Our Visual Arts program is rooted in Lois Hetland’s “Eight Studio Habits” approach to teaching art. This approach encourages children to think like artists and to develop an artistic mind. Process, in this approach, is as important if not more important, than the end product.
The Eight Studio Habits are:
Develop Craft: Proper use of and care for studio tools, materials and workspace
Engage and Persist: Embrace problem-solving and develop focus
Envision: Picture mentally what cannot be directly observed to plan projects
Express: Create works that convey an idea, feeling or personal meaning
Observe: Look more closely than usual, discover what otherwise might not be seen
Reflect: Question, explain and evaluate artwork
Stretch and Explore: Reach beyond one’s capacity; embrace play and mistakes
Understand the Art World: Learn about art history and present art practice
IN THE CLASSROOM
Ms. Kitty has set up her art classroom into “studios,” including painting, dry construction, wet construction, technology, collage, clay and fashion. Students learn to “open” and “close” each studio, independently bringing out the materials and later putting them away. Our Pre-K students learn this practice as well, beginning with the painting studio and then applying this practice as each additional studio is introduced. This approach helps students gain a sense of ownership and autonomy as developing artists, internalizing the process of creating art on their own.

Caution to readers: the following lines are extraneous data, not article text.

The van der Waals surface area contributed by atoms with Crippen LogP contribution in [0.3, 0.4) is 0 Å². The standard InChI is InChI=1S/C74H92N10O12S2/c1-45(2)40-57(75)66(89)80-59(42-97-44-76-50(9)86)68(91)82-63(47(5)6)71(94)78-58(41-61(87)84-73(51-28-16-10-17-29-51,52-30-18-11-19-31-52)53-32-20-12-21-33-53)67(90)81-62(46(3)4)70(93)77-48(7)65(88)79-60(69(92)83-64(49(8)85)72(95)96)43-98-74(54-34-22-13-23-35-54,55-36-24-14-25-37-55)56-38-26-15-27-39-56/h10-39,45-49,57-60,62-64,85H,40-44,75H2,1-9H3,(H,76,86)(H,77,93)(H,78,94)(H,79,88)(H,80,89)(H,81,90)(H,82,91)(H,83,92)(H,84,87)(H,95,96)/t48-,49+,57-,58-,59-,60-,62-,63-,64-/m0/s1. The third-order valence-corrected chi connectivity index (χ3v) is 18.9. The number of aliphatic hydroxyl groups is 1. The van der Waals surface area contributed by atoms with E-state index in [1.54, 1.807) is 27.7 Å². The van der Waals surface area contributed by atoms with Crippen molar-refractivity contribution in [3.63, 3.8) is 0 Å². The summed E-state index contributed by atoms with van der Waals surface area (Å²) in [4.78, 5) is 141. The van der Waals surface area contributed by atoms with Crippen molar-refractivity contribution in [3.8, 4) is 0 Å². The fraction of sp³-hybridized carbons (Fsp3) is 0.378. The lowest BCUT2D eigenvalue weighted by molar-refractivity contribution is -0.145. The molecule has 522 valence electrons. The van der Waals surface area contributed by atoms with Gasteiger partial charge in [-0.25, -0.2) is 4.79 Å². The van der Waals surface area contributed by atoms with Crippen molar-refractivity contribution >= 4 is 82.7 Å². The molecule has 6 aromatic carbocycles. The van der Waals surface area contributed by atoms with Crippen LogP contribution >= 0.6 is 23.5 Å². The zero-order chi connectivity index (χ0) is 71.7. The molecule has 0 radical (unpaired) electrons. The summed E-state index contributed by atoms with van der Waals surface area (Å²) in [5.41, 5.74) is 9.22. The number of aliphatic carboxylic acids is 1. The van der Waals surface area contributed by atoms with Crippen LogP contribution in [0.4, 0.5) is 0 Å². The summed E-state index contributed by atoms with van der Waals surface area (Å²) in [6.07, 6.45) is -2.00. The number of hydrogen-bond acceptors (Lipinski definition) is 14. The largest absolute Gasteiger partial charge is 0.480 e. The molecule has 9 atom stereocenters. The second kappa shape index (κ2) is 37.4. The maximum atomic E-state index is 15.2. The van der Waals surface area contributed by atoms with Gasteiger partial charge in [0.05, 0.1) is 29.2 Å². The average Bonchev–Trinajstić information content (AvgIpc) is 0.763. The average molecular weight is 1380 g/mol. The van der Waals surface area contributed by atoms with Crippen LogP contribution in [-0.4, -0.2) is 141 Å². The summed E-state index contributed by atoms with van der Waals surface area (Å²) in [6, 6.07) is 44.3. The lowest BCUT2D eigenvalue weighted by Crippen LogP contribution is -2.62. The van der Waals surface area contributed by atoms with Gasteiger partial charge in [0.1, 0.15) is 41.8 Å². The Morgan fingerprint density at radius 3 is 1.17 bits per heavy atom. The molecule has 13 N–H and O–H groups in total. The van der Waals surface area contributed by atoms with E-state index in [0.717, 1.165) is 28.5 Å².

In the art classroom, students are taught a mini-lesson and then sent into the studios to work on their art. Projects fall under a variety of parameters, including “must-do” (assigned) projects, “showcase” projects (often displayed outside classrooms), and “bring home” projects. Students are also occasionally given the freedom to choose what type of project they will create.
To learn more about the work Ms. Kitty has done with Every Art, Every Child, a project in arts integration: http://everyarteverychild.org/foundation/whoweare.html
To learn about the experience in Ms. Kitty’s art classroom from a student teacher’s point of view: http://adventuresofanartist-teacher.blogspot.com/2011/01/student-teaching-at-ravenswood.html